Habs Hand Four Pointer To Senators


Some hockey games leave you with a feeling of bemusement. Others simply leave you wistful, in twisted wonderment. There are those that may leave you frustrated, shaking your head, scratching it, and talking to yourself, yelling at the tube, players, refs, your cat and anything with or without ears. It does hardly matter that none of the intented targets are within an audible distance.

Some hockey games are downright maddening and this one should leave you nothing but angry at the result and effort.

It's two hours after the game as I type, and I am still in disbelief, the loud kind.


Five thoughts overheard following the game really nag: That the Canadiens played their best game of the road trip, that the Senators wrestled the win away from Montreal after falling behind 2-0, and that the officiating was brutally one sided. That Pascal Leclaire (sounds like a foufou perfume, don't it?) stymied the Habs, pulling off Halakian heroics. That the busy month and compressed schedule had the Canadiens tiring as the game went on.

Screw that! This game was worth four standing points in theory, and it was blown, badly.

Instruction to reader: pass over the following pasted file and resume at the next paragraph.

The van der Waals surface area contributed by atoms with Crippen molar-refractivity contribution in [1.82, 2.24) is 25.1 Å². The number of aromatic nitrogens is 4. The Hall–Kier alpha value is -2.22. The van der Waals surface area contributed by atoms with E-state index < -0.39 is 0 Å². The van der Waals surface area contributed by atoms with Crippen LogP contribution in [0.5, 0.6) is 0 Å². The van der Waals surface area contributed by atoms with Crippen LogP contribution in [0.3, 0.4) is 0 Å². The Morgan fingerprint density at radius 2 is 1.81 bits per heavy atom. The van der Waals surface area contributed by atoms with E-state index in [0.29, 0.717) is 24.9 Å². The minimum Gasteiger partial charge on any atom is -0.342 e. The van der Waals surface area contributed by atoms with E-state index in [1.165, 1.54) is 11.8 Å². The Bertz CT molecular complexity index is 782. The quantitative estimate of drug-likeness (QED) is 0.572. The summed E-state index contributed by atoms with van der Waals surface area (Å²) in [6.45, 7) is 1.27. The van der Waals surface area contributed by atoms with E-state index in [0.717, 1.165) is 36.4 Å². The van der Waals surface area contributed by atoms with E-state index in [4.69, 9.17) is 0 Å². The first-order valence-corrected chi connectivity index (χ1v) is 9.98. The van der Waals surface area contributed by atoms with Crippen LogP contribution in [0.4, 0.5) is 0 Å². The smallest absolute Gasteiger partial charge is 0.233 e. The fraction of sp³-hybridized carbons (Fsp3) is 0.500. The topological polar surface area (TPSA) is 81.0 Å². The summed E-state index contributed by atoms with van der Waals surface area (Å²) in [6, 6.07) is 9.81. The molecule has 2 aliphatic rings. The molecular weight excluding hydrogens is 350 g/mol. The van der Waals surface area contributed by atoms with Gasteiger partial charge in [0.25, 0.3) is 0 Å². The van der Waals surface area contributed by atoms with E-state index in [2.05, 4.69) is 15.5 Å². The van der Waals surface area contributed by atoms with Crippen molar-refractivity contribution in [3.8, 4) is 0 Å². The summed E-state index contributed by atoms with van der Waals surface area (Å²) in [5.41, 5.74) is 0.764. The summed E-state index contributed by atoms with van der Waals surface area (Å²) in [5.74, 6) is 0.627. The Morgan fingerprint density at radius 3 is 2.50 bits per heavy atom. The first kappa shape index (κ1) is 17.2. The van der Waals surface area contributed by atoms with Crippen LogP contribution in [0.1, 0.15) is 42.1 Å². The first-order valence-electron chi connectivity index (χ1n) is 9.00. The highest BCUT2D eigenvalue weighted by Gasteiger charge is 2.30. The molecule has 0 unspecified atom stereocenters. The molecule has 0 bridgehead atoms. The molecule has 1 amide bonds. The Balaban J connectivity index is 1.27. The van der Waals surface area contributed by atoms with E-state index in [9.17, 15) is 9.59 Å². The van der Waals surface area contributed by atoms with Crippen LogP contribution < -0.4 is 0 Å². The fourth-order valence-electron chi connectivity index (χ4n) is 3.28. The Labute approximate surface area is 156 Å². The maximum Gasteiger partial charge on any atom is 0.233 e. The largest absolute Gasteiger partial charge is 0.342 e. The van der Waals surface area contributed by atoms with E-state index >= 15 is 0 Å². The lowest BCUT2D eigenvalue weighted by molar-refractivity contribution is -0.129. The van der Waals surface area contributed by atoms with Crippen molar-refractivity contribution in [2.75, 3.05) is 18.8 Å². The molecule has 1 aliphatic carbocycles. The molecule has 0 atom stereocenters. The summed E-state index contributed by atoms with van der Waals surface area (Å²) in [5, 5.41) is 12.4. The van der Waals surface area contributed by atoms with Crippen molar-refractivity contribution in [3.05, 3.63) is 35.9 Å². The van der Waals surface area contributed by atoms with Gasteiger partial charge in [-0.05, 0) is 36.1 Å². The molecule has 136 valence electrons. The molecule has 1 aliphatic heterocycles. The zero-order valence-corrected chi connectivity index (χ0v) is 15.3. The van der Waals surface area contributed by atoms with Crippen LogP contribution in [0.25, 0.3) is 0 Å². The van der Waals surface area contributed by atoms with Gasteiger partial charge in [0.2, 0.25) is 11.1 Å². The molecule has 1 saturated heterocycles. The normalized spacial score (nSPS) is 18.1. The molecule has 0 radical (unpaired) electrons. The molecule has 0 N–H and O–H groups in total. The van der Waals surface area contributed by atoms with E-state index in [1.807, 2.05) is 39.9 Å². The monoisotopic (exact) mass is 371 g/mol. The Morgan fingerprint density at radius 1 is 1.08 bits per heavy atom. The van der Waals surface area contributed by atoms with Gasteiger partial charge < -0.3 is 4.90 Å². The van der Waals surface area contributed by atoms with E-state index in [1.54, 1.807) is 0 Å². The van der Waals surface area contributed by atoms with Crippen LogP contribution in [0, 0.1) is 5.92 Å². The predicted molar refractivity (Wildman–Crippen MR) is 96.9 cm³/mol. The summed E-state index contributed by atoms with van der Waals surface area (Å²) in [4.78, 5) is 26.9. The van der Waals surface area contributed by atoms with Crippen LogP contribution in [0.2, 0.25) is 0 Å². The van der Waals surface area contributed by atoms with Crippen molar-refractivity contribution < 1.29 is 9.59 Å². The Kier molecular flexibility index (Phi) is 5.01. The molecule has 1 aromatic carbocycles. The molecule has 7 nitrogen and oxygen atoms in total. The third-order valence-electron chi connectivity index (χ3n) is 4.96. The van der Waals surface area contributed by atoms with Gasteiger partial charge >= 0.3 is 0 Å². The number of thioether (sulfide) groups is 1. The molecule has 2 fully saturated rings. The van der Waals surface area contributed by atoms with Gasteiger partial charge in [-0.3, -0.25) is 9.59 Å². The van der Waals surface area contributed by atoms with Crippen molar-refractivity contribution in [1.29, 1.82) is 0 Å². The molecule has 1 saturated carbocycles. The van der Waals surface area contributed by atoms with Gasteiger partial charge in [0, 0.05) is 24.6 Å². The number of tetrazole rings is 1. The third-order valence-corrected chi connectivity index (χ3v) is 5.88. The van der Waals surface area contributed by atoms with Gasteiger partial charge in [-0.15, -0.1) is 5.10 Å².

The Canadiens played one period of competitive, go for broke hockey.

They practically handed the game to Ottawa a shift at a time starting on the middle of the first period.

The officials weren't great, but one thing you can be sure they witnessed was Canadiens players taking a night off.

Leclair was okay, but after two goals the Canadiens made it easier on him because he rarely had a second shot to worry about. Why Gomez doesn't shoot on his breakaway, or allow the trailing SK in on the play with loads of time, baffles. On Pouliot's break, the kid got anxious and shot way too soon. Those were turning points. Agonizing ones.

Every team is in the same situation schedule wise.

Point blank, the Canadiens stopped skating.


During his second period game analysis, RDS' Joel Bouchard got on the telestrator and showed a few sequences were the Canadiens feet moved. They outhustled and outmuscled the Senators in their own end and won numerous puck batlles. Both clips resulted in goals.

Here's the thing. Montreal had Ottawa, playing without Alfredsson, Spezza and Foligno, right where it wanted them. They were up 2-0, the second line was firing on all cylinders, and shots on Jaroslav Halak were coming from harmless areas.

The game, in short, was bagged.